Name: Theresa Wolfgang
Education: BA (Zoology, Environmental Studies) from Ohio Wesleyan University
SFS Program: Kenya/Tanzania Fall 2012
Why did you choose SFS as a study abroad program?
Ever since I was in second grade I had a dream to go to Africa and see the animals I had read so much about. SFS allowed not only a chance for me to fulfill that dream, but also to study these animals in their natural habitats. A program like SFS that heavily emphasizes getting out of the classroom and venturing into the national parks as well as working with local communities was very appealing to me.
Reflecting back on your time in the program, what did you gain from your SFS experience?
My experiences with this program were numerous, invaluable, and life-altering. Perhaps my biggest take-away was the amazing attitudes and perspectives of local African people. The rural areas of Kenya and Tanzania in which we studied are inhabited primarily by people who have very little, yet conveyed extreme happiness and gratitude for what they did have. They have a saying, “There is no rush in Africa,” and I have tried to live by that mantra since leaving. The local people I encountered changed my perspective on my own life, and encouraged me to enjoy every single day and appreciate the little things.
I learned a lot about myself during my months abroad as well. Having the opportunity to learn with students from all over the United States from local guides, who helped us as we interviewed farmers, has given me the confidence to go out on my own and work with new people. I was able to move across the country away from my family and friends to a new place where I knew no one for the job I have now without worrying about whether or not I would be lonely or unable to make new friends.
What is your most profound or lasting memory from your SFS program?
My first six weeks of the program were spent in Kenya. We lived down the road from Amboseli National Park, so we frequently went there for safaris for class. The purpose of one of our trips there was to participate in an annual census count of all the large mammals. We were given a quadrant of the park and six of us piled into a truck driven by our Swahili mwalimu (professor). We spent four hours driving around counting over 400 zebras, numerous elephants, and gazelles. As we drove back to the park headquarters, we jammed to music while taking in the beautiful landscape of Africa. While waiting for the other groups to return, we watched a Chelsea soccer game in a room full of every enthused, traditionally dressed Massai warriors. This was an amazing experience because we weren’t just taking notes for class—we were actively helping the park and collecting real scientific data that could be used. And the dance party/safari on the ride back was pretty unforgettable.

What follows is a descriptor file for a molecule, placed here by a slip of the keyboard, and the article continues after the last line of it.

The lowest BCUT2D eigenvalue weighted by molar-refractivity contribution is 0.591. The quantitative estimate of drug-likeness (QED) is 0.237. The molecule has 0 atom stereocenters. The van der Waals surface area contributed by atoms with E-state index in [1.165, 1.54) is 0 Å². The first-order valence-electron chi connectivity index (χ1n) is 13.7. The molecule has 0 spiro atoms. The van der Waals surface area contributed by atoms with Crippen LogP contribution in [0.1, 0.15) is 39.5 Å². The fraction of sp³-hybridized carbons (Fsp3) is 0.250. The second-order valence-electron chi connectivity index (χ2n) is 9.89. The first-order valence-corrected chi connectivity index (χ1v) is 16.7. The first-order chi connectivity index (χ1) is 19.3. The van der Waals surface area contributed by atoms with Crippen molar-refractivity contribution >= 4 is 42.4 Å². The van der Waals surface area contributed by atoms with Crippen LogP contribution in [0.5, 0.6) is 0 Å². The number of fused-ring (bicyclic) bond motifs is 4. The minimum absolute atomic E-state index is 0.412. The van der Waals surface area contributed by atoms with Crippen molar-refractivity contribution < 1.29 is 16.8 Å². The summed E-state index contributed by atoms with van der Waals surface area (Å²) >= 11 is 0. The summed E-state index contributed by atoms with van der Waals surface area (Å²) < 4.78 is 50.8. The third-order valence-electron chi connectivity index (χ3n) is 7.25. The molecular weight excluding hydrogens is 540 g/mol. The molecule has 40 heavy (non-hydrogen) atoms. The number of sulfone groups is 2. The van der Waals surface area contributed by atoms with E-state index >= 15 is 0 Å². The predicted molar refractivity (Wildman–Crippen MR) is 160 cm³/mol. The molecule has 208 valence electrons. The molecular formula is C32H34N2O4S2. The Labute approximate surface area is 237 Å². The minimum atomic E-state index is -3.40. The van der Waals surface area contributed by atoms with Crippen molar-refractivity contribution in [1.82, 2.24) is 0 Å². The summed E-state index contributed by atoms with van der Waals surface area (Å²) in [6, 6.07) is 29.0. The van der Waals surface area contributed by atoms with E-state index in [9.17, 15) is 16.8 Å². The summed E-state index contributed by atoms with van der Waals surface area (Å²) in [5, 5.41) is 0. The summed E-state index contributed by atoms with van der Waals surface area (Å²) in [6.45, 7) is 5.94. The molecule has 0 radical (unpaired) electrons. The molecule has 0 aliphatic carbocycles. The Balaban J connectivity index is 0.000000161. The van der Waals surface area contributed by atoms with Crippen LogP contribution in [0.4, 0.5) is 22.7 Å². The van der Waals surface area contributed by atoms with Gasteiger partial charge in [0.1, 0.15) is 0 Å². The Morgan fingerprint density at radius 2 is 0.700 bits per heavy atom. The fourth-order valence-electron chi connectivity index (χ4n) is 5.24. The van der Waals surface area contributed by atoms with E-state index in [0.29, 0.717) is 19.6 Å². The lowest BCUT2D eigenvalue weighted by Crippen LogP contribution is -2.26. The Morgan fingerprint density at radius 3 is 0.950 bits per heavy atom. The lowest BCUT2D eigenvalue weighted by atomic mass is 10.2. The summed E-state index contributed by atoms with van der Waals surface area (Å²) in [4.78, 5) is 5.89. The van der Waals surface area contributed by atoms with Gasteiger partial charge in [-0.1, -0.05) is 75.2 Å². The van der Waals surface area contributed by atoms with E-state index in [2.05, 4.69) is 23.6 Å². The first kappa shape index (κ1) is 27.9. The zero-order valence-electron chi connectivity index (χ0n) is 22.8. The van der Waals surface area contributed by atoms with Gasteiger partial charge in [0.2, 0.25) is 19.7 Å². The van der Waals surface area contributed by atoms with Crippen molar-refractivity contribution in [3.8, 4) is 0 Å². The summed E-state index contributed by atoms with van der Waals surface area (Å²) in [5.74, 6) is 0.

My second six weeks was spent in Tanzania. We were lucky enough to spend a week camping in tents on the plains of the Serengeti. Nothing separated us from the wildlife; we just had our trustee Askaris (night guards). The most vivid memory I have is from a morning safari during which we had to stop and sit in the middle of a road for thirty minutes because we were completely surround by hundreds of White-bearded Wildebeest. We were fortunate enough to be there during the great migration. It was an unbelievable experience to see that many animals in one of the most magical places on earth.
What advice would you give to a prospective SFS student?
GO! You will never have a chance to get so much experience with amazing people in such amazing places. When you do go, take advantage of every opportunity that presents itself while you are abroad—do not have any regrets that you missed out. Don’t be afraid to get yourself out there and make friends with the locals, they will be the most interesting and friendliest people you will ever meet!
What do you do for work?
I am a primate keeper, which basically means I take care of about 5 different species of lesser apes, guenon, and lemurs. Every morning I feed the animals and clean their enclosures, train the animals for veterinary procedures, work on maintenance of exhibits, and educate the public as they hand feed our ring-tailed lemurs craisins on Lemur Island!
Did your SFS experience contribute to where you ended up?
My experience confirmed how much I loved animals and how much I wanted to work with them and learn as much as I could. Being a zookeeper has allowed me to spend everyday surrounded by species that remind me of my SFS trip.
What advice do you have for other SFS alumni looking to get into your field?
It is all about the experience in the zoo world. There are husbandry internships, and there are also internships that focus on training and research. The more versatile you are the better it looks to an employer.